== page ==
Mr. Speaker, my point of order relates to the meeting held by the Standing Committee on Citizenship and Immigration on Monday, February 25.
I understand that the Speaker does not normally become involved with committees, but there are occasions when the Speaker is obliged to intervene, and I will lay out why I believe this situation constitutes such an occasion.
First, the Speaker may intervene in cases when committees adopt amendments to bills that go beyond the scope of the bill or require a royal recommendation. The Speaker may intervene as well when committees attempt to operate outside the authority granted to them by the House. My point of order relates to such an occasion.
To cite precedent in support of my case, on June 20, 1994, and again on November 7, 1996, the Speaker ruled that:
While it is a tradition of this House that committees are masters of their own proceedings, they cannot establish procedures which go beyond the powers conferred upon them by the House.
I would also refer you, Mr. Speaker, to Standing Order 116(1), which states:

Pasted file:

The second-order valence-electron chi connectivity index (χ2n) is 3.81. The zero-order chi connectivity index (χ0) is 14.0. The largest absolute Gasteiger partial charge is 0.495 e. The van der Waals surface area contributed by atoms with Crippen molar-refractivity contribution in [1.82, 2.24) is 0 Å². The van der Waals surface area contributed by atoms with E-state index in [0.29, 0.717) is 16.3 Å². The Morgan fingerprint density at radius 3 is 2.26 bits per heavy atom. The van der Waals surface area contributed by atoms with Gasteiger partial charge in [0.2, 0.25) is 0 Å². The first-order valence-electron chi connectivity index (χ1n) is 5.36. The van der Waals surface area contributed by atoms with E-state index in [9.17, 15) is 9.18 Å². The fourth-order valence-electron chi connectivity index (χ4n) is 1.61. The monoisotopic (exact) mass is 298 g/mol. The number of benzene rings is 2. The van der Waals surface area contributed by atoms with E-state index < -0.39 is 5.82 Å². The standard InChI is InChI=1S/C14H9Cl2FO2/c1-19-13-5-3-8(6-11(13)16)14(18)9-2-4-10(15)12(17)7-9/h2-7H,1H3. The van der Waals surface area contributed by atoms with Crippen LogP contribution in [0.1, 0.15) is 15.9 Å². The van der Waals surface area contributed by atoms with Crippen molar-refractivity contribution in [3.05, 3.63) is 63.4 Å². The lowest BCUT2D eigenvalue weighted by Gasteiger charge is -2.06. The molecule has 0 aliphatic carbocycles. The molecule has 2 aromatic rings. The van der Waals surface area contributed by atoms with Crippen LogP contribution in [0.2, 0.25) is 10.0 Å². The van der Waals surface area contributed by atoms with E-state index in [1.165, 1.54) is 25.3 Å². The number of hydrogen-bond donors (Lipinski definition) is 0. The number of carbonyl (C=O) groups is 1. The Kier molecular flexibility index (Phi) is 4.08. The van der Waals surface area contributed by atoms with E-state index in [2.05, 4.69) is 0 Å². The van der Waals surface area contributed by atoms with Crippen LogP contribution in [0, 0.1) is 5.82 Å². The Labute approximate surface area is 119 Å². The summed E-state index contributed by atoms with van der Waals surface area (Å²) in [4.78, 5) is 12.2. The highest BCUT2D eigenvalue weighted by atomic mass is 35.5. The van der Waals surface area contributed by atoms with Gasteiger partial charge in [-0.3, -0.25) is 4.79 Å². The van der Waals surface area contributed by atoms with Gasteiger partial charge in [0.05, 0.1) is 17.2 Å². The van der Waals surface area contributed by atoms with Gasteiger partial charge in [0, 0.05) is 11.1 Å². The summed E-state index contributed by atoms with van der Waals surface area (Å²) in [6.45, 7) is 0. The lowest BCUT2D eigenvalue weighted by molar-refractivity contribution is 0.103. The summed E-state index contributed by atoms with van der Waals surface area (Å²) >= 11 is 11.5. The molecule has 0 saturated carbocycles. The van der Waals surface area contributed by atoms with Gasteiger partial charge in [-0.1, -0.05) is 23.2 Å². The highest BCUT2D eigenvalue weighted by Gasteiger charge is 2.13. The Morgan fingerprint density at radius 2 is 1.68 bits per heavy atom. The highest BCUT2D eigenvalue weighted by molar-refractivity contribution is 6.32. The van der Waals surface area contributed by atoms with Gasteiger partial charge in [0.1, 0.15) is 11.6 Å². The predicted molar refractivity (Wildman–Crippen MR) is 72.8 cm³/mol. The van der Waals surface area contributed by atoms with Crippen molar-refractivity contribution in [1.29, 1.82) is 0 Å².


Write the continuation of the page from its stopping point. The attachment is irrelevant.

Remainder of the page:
In a standing, special or legislative committee, the Standing Orders shall apply so far as may be applicable, except the Standing Orders as to the election of a Speaker, seconding of motions, limiting the number of times of speaking and the length of speeches.
As such, I ask you, Mr. Speaker, to examine the following situation and provide a ruling in the context of the two points I have just stated.
The Standing Committee on Citizenship and Immigration on Monday, February 25, was interrupted by votes. The chair suspended the meeting at this point in time.
At the time of the suspension, a motion had been moved and was being debated. After, not prior to, gavelling the meeting suspended, the chair indicated that the committee would reconvene after the vote. When members returned to the committee room, we waited some time for the quorum to be met, which never occurred. Finally, the chair decided to leave the room without ever reconvening or ending the meeting.
I assumed that the meeting would continue at our next scheduled meeting on Wednesday. Conservative members came to this meeting prepared to continue debate on the motion that was being discussed on Monday, given that the meeting was suspended. To our surprise, the chair informed us that the meeting on Monday had been adjourned, despite the suspended meeting never having been reconvened.